Finally, it’s time, and all the posturing is over. No more resting of key players, no more excuses for losing soft matches. Get it wrong and it’s simply no more. Get it right, and who knows? These two teams have played two finals matches in recent years, and each time, the winner went on to win the comp. Here we have the Tahs (notionally 3rd) against the Highlanders (notionally 6th), but with the teams level on points, so that trajectory is less likely than their previous encounters, but still possible.
Only nine weeks ago these teams met at the same venue, and we were treated to a cameo from Sensei Miyagi, cunningly disguised as a Highlanders winger. For his sins, Tevita Nabura was forced to watch the remake of Karate Kid every day for six weeks and such has been the toll, he’s not even on the bench this match, despite being eligible.
The Tahs won that match and broke the then much discussed Kiwi “hoodoo”, having come teasingly close in previous weeks. Would they have won without the red card? Most likely. However, it doesn’t necessarily mean much now. Since then, each team has had three wins and two losses, and in the process showed glimpses of their potential, in between causing their coaches heartburn. The Tahs have kept a reasonably stable line-up, subject to a couple of high profile dramas, whereas the Highlanders have been rotating players in and out, which, on balance can’t be helpful for cohesion and continuity.
That said, since their last encounter, changes have been made. New to the squad compared to that match, the Tahs have Hanigan and Newsome in the run-on team, with Ryan and Wilkin on the bench. Movement within the squad sees Holloway start, swapping with Staniforth, likewise Phipps for Gordon, with Cam Clark back to the bench. Dropping out of the squad is Ryan McCauley, Michael Hooper, Shambeckler Vui and Lalakai Foketi.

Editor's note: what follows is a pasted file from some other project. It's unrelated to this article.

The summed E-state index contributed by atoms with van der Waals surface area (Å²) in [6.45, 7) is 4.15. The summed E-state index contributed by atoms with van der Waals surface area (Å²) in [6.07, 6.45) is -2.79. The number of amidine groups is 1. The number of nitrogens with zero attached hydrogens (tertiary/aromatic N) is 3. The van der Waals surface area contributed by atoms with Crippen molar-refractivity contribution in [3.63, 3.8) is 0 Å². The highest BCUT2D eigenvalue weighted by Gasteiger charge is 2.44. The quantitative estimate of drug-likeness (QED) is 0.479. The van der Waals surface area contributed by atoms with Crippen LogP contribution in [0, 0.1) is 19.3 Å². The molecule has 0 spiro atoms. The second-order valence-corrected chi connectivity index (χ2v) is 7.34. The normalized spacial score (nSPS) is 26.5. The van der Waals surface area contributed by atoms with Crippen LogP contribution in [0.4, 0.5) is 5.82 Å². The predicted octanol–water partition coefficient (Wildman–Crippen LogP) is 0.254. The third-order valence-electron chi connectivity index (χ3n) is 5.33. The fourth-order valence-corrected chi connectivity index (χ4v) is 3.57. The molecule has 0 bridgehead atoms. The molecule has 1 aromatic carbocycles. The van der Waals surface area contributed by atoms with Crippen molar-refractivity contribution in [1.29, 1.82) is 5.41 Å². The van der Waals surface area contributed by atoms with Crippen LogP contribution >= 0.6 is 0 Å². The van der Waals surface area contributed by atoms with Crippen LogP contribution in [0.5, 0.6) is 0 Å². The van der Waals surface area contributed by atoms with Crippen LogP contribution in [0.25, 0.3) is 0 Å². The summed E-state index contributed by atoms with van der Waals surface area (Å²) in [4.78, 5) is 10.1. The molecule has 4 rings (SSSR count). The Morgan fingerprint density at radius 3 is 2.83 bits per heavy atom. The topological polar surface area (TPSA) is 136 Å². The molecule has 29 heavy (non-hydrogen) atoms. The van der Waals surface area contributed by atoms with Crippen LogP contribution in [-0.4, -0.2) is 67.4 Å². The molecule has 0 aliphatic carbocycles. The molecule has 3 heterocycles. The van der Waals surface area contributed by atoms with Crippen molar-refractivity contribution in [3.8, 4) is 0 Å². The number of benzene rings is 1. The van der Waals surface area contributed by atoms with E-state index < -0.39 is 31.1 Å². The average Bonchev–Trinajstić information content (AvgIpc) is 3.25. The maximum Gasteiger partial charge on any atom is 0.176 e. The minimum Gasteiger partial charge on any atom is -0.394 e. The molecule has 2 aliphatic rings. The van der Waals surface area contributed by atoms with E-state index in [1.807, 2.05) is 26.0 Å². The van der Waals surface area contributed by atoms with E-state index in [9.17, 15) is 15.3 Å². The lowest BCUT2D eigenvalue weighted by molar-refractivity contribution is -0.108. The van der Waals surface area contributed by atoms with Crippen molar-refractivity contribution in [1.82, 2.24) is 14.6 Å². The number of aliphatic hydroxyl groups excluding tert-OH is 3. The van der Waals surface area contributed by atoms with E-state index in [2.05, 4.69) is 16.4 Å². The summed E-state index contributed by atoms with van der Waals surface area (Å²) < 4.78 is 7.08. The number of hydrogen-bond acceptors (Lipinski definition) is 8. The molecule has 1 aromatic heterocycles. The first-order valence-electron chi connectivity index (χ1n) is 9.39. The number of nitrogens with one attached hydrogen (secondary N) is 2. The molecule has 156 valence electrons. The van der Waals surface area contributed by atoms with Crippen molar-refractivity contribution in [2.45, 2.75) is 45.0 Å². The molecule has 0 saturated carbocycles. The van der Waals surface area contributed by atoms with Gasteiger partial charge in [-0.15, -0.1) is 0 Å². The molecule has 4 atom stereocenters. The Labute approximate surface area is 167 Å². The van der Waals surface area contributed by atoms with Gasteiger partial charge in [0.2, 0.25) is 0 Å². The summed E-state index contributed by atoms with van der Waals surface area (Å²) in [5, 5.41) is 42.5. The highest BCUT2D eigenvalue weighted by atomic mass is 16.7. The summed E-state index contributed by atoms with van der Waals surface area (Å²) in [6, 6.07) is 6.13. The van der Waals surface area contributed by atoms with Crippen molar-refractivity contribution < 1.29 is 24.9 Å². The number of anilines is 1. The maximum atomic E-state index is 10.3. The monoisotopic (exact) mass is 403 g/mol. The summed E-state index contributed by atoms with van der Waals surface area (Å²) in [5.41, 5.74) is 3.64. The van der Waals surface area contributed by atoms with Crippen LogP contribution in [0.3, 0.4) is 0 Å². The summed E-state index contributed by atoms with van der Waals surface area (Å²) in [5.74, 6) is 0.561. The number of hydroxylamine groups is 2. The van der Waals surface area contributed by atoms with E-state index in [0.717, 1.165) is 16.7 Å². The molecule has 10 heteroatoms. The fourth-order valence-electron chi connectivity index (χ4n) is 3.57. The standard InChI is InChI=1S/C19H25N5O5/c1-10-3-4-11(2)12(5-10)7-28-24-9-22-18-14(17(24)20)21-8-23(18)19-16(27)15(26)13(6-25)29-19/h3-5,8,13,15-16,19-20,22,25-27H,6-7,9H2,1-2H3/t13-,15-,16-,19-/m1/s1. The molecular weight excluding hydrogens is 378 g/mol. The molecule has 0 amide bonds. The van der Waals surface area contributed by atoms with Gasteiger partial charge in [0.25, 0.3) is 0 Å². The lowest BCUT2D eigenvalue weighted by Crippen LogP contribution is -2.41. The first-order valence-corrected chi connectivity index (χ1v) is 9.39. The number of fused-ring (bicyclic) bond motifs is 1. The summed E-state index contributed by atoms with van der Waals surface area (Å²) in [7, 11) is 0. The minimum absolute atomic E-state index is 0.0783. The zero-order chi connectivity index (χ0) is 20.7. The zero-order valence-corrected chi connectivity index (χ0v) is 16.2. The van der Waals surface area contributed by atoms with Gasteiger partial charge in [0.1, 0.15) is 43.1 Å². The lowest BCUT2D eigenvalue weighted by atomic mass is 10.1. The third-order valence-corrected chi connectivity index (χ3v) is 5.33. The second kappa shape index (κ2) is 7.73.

A not dissimilar story at the Landers. New to the squad are starters Liam Squire, James Lentjes and Teihorangi Walden, with Matt Faddes new to the bench. Rotations see Liam Coltman and Tevita Li start, with both Dixons, Ash and Elliot, moved to the bench. Dropping out of the squad is Marino Mikaele-Tu’u, Dillon Hunt, Tevita Nabura and Patelesio Tomkinson
Both teams are running a 5:3 bench, which is instructive.
WHY SHOULD I BOTHER?
Did I mention it was finals time? ‘Nuf said.
Concentration and desire. Always important, but especially so for these teams, who can both run hot and cold, often within the same match. The closeness of the teams means mental acuity will be the difference.
In the air. Since the last meeting, the aerial game has been under intense scrutiny, yet here we have two of the best exponents of it in Folau and Ben Smith. The Brumbies successfully shut down Izzy in general play last week and I’m sure the Highlanders have similar plans. For the Tahs, one of the only positives to come out of last week’s loss was the re-starts, with both Izzy and Hanigan excelling. With the latter now a factor, it gives the Tahs options and makes it harder for the receivers.
The Yap. The two-Test incumbents. Both with a history of toileting problems. Both high energy and fierce competitors. Earplugs for the referee and chloroform on standby for everyone else. This will be a battle royale. Phipps is coming back into form, and even had a snipe last week, Smith has been hot and cold, but none of that matters, as these two will be going at each other. Worth the ticket price alone.